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Women remain underrepresented in UK's hospitality industry leadership

12 April 2019

Female engagement at the top level of the UK hospitality industry is still lagging, with the vast majority of decision-making roles continue to be held by men. Only 7% of the industry’s FTSE 350 CEOs are women; however, the pay gap in hospitality and leisure is far better than in other industries, at a median of approximately 7%.

The hospitality, travel and leisure (HTL) sector is one of the UK’s largest employers, with 3.2 million people working in its segments. Despite a poor 2018 in terms of tightening consumer spending, the industry is still one of the top sectors in terms of economic activity, hitting £130 billion last year – besting the UK’s automotive, pharmaceutical and aeronautical sectors’ combined activities.

While the industry is one of the country’s largest employers, it still faces considerable issues around diversity at the top. New analysis from PwC has explored the matter, as well what initiatives the industry has engaged to open up its top ranks to a more diverse background.

Female representation at board level for UK companies and HTLs

According to a survey of CEOs, Chairs or HR Directors of over 100 of the most significant leisure businesses across the UK, the hospitality industry has a relatively male-dominated top level. This lags behind the FTSE 100, where companies have female board level representation at 32.2%. Meanwhile, the figure for the combined executive committee and direct reports stands at 28%. This is well above FTSE 250 levels, where female board level representation stands at 22.4% and executive committee & direct reports stand at 27.8%.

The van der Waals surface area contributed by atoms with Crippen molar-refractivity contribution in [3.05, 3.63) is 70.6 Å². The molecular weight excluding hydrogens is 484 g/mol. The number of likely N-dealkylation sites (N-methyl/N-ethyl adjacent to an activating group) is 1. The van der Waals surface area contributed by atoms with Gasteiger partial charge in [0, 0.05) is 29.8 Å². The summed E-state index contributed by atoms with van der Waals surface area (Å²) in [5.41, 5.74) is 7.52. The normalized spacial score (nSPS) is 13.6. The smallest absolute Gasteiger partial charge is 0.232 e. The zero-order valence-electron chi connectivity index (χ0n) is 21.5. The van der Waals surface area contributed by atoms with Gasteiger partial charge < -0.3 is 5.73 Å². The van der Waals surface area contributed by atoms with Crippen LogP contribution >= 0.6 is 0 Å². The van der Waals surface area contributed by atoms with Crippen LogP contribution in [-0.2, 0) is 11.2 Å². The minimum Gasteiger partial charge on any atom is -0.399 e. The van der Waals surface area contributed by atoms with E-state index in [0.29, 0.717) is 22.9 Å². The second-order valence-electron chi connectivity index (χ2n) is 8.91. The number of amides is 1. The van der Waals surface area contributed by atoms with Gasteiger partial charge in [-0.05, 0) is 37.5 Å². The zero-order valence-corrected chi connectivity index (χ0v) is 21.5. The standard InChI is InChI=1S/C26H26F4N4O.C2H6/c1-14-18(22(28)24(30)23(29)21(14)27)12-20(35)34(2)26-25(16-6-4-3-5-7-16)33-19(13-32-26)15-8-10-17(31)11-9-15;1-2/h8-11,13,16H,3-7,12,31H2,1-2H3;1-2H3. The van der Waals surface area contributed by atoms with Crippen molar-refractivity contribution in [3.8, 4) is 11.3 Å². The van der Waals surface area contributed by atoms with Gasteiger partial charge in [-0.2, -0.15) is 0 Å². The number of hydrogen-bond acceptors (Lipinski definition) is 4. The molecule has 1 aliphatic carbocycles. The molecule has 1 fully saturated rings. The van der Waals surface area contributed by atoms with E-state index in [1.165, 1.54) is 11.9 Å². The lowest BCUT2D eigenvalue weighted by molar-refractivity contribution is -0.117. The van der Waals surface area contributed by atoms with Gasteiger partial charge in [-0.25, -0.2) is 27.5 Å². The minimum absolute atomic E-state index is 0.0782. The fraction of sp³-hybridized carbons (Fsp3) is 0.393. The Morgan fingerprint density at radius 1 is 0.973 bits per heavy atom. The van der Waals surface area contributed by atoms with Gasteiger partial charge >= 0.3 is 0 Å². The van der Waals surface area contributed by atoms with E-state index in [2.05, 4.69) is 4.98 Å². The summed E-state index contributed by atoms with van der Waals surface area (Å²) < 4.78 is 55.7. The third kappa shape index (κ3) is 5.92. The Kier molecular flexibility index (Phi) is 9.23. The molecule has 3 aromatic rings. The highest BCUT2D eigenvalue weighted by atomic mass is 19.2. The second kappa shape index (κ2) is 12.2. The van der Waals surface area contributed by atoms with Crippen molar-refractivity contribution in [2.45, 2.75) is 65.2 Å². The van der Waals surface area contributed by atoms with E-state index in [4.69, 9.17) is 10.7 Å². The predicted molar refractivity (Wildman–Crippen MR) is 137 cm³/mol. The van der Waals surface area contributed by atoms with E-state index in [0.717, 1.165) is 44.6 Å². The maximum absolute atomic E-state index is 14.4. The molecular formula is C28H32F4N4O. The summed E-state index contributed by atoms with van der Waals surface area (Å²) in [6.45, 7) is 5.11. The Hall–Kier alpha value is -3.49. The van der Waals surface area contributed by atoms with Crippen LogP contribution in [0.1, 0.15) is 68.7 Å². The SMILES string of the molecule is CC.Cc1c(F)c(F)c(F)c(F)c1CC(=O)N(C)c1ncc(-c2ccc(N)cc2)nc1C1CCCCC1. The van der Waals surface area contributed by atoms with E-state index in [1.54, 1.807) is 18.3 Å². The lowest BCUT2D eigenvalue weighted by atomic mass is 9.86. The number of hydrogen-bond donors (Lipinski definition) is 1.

For the hospitality industry as a whole, board level representation came in at 23.6%, with FTSE 350 for the industry performing slightly better at 25.1%, while non-listed companies performed considerably worse at 18.2%. The firm notes that the figures hide that while some companies are making strides to improve equality, others are not moving forward – with the positive result reflecting more often the good work of some, while others are not taking the issue seriously in their agenda setting.

Blind spot

The study states, however, that while the overall numbers are relatively strong, the industry has a number of acute weaknesses. These include CEO numbers, with only 7% of HTL FTSE 350 companies helmed by women and 11% of non-listed companies led by female CEOs. Meanwhile, female chairs at FTSE 350 companies for the sector stand at zero. In terms of wider diversity representation, only 1 in 33 leaders at industry companies is from a BAME background.

Pay gap for HTL and hospitality

The report noted discrepancies between FTSE 100 companies and FTSE 250 in terms of improving the number of women at executive level. The majority have met the Hampton-Alexander Review target of 33% women at board level, up from around 25% in 2016. However, the remaining ~40% are not on target, and are unlikely to meet the target by 2020. A similar trend is noted when it comes to executive committee and direct reporting numbers.

Jon Terry, Diversity & Inclusion Consulting Leader at PwC, said, "To make real progress in diversity and inclusion, businesses need to elevate it onto the CEO’s agenda and align diversity & inclusion strategy to the fundamentals of the business."

Tracking progress FTSE 250 level

However, one area where hospitality travel and leisure companies are outperforming other companies in the wider UK economy, is the mean and median pay gap between men and women. PwC found that the median of the wider UK economy comes is approximately 14% – with upper quartile companies noted for a gap of low 20%, and lower quartile companies noted for differences of around 2%.

The median pay gap for HTL comes in at well below 7%, with the median close to parity. There are considerable differences, however, with hospitality at 7%, while travel comes in considerably higher, at 22%. The latter figure reflects fewer women in higher paid pilot and technical positions within the industry.